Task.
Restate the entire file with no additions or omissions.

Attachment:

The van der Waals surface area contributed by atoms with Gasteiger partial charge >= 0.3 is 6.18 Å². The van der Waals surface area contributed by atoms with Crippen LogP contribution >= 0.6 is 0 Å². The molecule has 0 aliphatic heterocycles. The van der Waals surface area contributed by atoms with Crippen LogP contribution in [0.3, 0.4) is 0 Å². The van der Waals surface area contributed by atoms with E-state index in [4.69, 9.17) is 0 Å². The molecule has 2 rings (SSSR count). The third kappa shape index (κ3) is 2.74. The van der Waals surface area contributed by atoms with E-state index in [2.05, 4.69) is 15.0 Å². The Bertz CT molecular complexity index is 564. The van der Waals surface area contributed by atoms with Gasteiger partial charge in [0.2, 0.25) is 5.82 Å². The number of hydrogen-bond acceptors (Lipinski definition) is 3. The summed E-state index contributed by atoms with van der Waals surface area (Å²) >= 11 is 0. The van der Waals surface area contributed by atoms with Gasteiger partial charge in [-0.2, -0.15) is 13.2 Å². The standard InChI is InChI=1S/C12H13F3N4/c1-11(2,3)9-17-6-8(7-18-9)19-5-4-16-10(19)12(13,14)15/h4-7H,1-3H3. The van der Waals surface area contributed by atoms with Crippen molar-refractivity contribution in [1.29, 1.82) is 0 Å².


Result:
The van der Waals surface area contributed by atoms with Gasteiger partial charge >= 0.3 is 6.18 Å². The van der Waals surface area contributed by atoms with Crippen LogP contribution >= 0.6 is 0 Å². The molecule has 0 aliphatic heterocycles. The van der Waals surface area contributed by atoms with Crippen LogP contribution in [0.3, 0.4) is 0 Å². The van der Waals surface area contributed by atoms with E-state index in [4.69, 9.17) is 0 Å². The molecule has 2 rings (SSSR count). The third kappa shape index (κ3) is 2.74. The van der Waals surface area contributed by atoms with E-state index in [2.05, 4.69) is 15.0 Å². The Bertz CT molecular complexity index is 564. The van der Waals surface area contributed by atoms with Gasteiger partial charge in [0.2, 0.25) is 5.82 Å². The number of hydrogen-bond acceptors (Lipinski definition) is 3. The summed E-state index contributed by atoms with van der Waals surface area (Å²) >= 11 is 0. The van der Waals surface area contributed by atoms with Gasteiger partial charge in [-0.2, -0.15) is 13.2 Å². The standard InChI is InChI=1S/C12H13F3N4/c1-11(2,3)9-17-6-8(7-18-9)19-5-4-16-10(19)12(13,14)15/h4-7H,1-3H3. The van der Waals surface area contributed by atoms with Crippen molar-refractivity contribution in [1.29, 1.82) is 0 Å².